1. ## floor() and int()

Hi,
I was wondering what's the difference between floor() and int() when taking the nearest smaller integer to a floating number? Which one is prefered?
Thanks and regards!

2. They do different things. floor() rounds down, int() will truncate. The return types differ as well:

floor(-3.5) == -4 (double)
int(-3.5) == -3 (int)

3. >> I was wondering what's the difference between floor() and int() when taking the nearest smaller integer to a floating number?

Conversion from float to int is (potentially) limited, so your best bet would be to stick with floating point specific functions.

EDIT:
>> floor(-3.5) == -4 (double)

Missed that one.

4. Originally Posted by lehe
Hi,
I was wondering what's the difference between floor() and int() when taking the nearest smaller integer to a floating number? Which one is prefered?
Thanks and regards!
It depends whether you needs to put the value of the double into an integer or not. If you don't need to, then you'd just use floor.
Code:
`doubld d2 = floor(d1);`
If you do need to, I would consider using both to be more explicit.
Code:
`int i = int(floor(d));`
By the way, int() as you queried about, is the constructor form of casting. The normal C++ way would be:
Code:
`int i = static_cast<int>(floor(d));`
and the C way is
Code:
`int i = (int)floor(d);`

5. I always thought that if the values are integer and positive the would both return the same value...but that is the only time that is the case...

Code:
```(int) floor (1.1) = 1
(int)1.1 = 1```
If they were negative and integer then ceiling and truncation would give the same

Code:
```(int) ceiling (-1.1) = -1
(int) -1.1 = -1```
could be wrong however...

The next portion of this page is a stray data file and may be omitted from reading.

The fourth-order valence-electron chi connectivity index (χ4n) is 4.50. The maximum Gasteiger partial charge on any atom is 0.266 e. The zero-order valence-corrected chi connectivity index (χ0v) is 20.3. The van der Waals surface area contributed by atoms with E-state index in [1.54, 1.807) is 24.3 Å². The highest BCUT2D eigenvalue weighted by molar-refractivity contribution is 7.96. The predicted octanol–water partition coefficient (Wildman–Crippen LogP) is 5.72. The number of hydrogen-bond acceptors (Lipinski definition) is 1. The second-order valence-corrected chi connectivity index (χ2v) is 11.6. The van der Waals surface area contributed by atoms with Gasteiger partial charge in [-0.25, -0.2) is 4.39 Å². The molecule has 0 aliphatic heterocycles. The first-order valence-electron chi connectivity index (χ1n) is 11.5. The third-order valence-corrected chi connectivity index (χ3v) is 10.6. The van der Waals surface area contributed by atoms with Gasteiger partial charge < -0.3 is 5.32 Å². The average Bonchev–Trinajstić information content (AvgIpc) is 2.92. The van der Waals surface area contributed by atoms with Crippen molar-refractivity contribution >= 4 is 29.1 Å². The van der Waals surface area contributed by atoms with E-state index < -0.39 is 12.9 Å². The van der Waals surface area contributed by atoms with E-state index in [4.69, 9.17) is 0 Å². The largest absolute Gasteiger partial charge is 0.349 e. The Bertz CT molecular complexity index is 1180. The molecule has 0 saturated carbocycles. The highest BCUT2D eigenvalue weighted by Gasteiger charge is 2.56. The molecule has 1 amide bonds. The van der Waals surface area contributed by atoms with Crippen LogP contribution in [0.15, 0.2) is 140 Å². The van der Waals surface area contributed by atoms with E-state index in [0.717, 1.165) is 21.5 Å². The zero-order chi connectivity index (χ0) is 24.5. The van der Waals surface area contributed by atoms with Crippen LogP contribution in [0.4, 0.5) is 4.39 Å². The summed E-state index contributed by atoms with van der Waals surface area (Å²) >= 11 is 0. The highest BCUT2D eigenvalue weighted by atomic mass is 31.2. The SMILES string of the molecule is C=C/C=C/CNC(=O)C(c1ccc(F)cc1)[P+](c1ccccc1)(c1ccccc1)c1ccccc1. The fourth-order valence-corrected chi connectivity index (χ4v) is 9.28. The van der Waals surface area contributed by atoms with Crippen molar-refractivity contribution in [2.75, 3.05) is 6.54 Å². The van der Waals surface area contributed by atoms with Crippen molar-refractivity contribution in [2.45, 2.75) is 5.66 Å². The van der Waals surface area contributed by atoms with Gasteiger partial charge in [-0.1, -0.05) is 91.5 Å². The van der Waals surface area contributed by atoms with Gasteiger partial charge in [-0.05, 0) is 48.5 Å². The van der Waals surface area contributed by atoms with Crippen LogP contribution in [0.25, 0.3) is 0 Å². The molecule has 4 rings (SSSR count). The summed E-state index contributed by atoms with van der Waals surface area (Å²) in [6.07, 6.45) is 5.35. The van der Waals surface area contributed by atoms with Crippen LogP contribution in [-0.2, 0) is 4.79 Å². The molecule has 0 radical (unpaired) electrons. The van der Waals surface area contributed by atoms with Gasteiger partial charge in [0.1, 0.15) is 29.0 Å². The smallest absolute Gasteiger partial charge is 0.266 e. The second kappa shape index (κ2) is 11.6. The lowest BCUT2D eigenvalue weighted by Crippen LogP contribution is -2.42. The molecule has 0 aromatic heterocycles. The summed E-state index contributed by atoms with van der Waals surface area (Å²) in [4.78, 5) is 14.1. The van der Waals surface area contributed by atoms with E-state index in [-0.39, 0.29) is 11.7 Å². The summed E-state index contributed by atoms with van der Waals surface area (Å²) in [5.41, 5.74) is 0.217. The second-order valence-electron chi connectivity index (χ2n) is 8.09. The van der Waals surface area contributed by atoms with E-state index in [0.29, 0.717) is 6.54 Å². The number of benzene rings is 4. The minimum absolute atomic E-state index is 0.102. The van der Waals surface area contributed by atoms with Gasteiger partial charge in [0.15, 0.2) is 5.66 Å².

6. There's also trunc(). :-)

7. Originally Posted by Cactus_Hugger
There's also trunc(). :-)
... is specific to unix (I'm not 100% sure, but suspect it may be specific to particular flavours or versions of unix).

8. Originally Posted by grumpy
... is specific to unix (I'm not 100% sure, but suspect it may be specific to particular flavours or versions of unix).
I don't think so, but I haven't taken to 30+ minutes of booting windows to check. The man page seems to indicate that it should be available in windows:
Code:
```CONFORMING TO
C99, POSIX.1-2001.```

9. I don't think so, but I haven't taken to 30+ minutes of booting windows to check. The man page seems to indicate that it should be available in windows:
CH is correct- trunc is available in C99 standard:

trunc- Truncate to nearest integral value:

double trunc(double x);

returns x rounded to the integer nearest to it but no larger in magnitude

10. Originally Posted by ninety3gd
CH is correct- trunc is available in C99 standard:
This is a C++ forum. C++ is only backward compatible to C89, not forward compatible to C99. trunc() is not included in either the C++ or C89 standards.